Give "The Camp of the Saints" This Christmas
The visionary author who predicted, three decades ago, the self-destruction the West is currently engaged in.
If the dangerous clowns of Nigeria’s Boko Haram (“Books, Him Bad!”) are escapees from an unpublished novel of Evelyn Waugh, the builders of the Ground Zero Victory Mosque and their sickening enablers are creatures whose mischief is even blacker: They are living, breathing characters torn from the pages of The Camp of the Saints.
Really, only Jean Raspail could have come up with this scenario: Muslims fly a plane into the largest building in America, then finagle a way to buy a piece of the crash site for pennies on the dollar using shadowy money they cannot account for, then claim that America’s freedom of religion (which they reject on Islamic principle) must permit them to build on the site, then they have the infinite gall to apply for government money to build it–all the while a Christian church destroyed by the Muslims is being blocked by the very same city government, which is run by a Jewish liberal, who’s betraying his own people’s interests so that he can make inroads with his financial news services in the Middle East. The only way this story could be more lurid and implausible would be if NYC mayor Michael Bloomberg had made his fortune selling rope.
The Camp of the Saints, by the prize-winning French novelist Jean Raspail, has “awakened” countless Westerners to the dangers of mass, non-Western immigration since its publication in 1973. Translated into English, publicized in the pages of National Review (back when that magazine’s target market was adults) with a review by Jeffrey Hart, the novel is a bracing, sobering look at the suicidal liberalism that has infected Western elites. In the book, a mass exodus of refugees from India loads itself onto boats and announces it is sailing for the West. (Ironically, for us, the people aboard the ships in The Camp of the Saints are actually meant to be Hindus–who have proved, in fact, to be the most cooperative and productive of immigrant groups. Never mind: it’s merely a metaphor.)
The sailing of a million refugees for the shores of France triggers an orgy of Western self-hatred, a masochistic fetish of contrition for the “sins” of the First World on the part of lazy, spoiled leftists who dominate the media. Anyone who expresses caution at the numbers or nature of the refugees is mau-mau-ed by the critics and driven into obscurity–or covertly knifed by roving bands of self-appointed executioners. Because, you see, the real enemies of the West by this point aren’t the starving cargo of the refugee armada, but the gangs of razor-wielding Arabs and other self-selected “outsiders” who await the landing of the armada as the signal for an uprising against hated “Whitey.” The ghettos in New York, the banlieues and favelas throughout the West, are pulsing with energy, waiting to see if the symbolic blow will be allowed to fall: will the refugee armada land, or will the West blow it out of the water? Will the “weak” be permitted to use their weakness as a weapon, to exploit the chinks in the poorly catechized, post-Christian consciences of Westerners–who will feel too guilty to use force in self-defense? This question will arise in a much sharper way in the next few decades in Europe, as the remaining non-Muslim populations face the threat of takeover, and must choose between sharia and civil war.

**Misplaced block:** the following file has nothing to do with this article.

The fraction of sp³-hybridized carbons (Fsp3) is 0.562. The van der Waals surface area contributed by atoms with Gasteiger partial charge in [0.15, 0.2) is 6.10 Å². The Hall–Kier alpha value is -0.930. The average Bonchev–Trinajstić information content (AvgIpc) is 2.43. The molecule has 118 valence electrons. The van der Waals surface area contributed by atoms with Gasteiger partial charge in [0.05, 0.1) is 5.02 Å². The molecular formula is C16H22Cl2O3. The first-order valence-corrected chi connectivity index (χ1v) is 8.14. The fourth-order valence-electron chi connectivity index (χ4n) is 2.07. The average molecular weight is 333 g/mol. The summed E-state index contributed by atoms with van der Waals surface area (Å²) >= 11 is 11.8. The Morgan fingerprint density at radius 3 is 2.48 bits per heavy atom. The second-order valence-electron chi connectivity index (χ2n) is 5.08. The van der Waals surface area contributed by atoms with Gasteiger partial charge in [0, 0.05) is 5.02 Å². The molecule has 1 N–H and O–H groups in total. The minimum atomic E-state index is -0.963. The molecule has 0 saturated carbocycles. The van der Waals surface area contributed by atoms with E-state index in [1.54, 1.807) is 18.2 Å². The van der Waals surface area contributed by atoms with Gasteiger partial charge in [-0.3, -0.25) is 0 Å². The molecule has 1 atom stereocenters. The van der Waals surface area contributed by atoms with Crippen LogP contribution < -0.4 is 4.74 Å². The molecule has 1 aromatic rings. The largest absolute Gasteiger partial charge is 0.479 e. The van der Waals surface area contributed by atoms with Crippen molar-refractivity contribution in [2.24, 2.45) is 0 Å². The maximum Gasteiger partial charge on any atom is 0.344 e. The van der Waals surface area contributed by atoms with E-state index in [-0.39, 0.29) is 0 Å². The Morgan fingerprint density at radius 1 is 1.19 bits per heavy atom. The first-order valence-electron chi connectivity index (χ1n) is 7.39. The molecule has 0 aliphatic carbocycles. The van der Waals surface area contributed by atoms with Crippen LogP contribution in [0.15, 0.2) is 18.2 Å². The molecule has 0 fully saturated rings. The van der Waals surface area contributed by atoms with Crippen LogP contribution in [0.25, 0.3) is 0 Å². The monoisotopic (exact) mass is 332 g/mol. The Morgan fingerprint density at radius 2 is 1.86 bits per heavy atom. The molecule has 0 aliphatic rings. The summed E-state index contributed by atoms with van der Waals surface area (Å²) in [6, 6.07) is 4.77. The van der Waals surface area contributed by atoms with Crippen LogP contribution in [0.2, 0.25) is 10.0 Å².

Yes, race is used too overtly as a metaphor for the values of the West in The Camp of the Saints. At times, you can’t help cringing at how concretely the author equates whiteness with Westernness. That overly material, almost biologistic racialism, if it were more than a metaphor, would be morally reprehensible. But the author is careful at various points to point in another direction: Most of his white characters are cringing, puling post-Christian slave moralizers who seem to deserve their onrushing fate; some of his most heroic, civilized figures are Indians who cherished their Western educations, who wish to help save the West. I wish the author had laid more emphasis on such figures. But hey, I’m not the visionary author who predicted, three decades ago, precisely the sort of auto-destruction that Europe (and New York City) are currently engaged in.
If you haven’t read The Camp of the Saints, go get a copy. Indeed, get five copies–enough to give your closest dhimmi friends. If they make it all the way through (it’s a brilliant, but harrowing read) they will never look at the world the same way again. It’s that kind of book–on the same order as Darkness at Noon, The Black Book of Communism, or Man’s Search for Meaning. Anyone who can read it and remain unaffected is pretty much past persuasion.